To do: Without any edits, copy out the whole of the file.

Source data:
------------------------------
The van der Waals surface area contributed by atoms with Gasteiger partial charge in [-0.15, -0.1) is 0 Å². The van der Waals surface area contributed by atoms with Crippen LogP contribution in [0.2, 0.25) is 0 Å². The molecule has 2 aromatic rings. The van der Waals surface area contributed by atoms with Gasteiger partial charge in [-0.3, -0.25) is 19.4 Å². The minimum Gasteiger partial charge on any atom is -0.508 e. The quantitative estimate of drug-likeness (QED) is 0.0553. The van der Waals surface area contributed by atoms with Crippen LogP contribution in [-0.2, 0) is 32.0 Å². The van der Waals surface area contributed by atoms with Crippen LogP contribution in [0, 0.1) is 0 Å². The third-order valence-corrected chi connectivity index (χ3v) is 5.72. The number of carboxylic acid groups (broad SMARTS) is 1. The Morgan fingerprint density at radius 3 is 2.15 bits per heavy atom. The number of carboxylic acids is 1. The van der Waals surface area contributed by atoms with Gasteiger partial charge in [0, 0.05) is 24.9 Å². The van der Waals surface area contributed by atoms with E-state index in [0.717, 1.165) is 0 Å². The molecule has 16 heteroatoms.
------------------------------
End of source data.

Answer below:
The van der Waals surface area contributed by atoms with Gasteiger partial charge in [-0.15, -0.1) is 0 Å². The van der Waals surface area contributed by atoms with Crippen LogP contribution in [0.2, 0.25) is 0 Å². The molecule has 2 aromatic rings. The van der Waals surface area contributed by atoms with Gasteiger partial charge in [-0.3, -0.25) is 19.4 Å². The minimum Gasteiger partial charge on any atom is -0.508 e. The quantitative estimate of drug-likeness (QED) is 0.0553. The van der Waals surface area contributed by atoms with Crippen LogP contribution in [-0.2, 0) is 32.0 Å². The van der Waals surface area contributed by atoms with Crippen LogP contribution in [0, 0.1) is 0 Å². The third-order valence-corrected chi connectivity index (χ3v) is 5.72. The number of carboxylic acid groups (broad SMARTS) is 1. The Morgan fingerprint density at radius 3 is 2.15 bits per heavy atom. The number of carboxylic acids is 1. The van der Waals surface area contributed by atoms with Gasteiger partial charge in [0, 0.05) is 24.9 Å². The van der Waals surface area contributed by atoms with E-state index in [0.717, 1.165) is 0 Å². The molecule has 16 heteroatoms.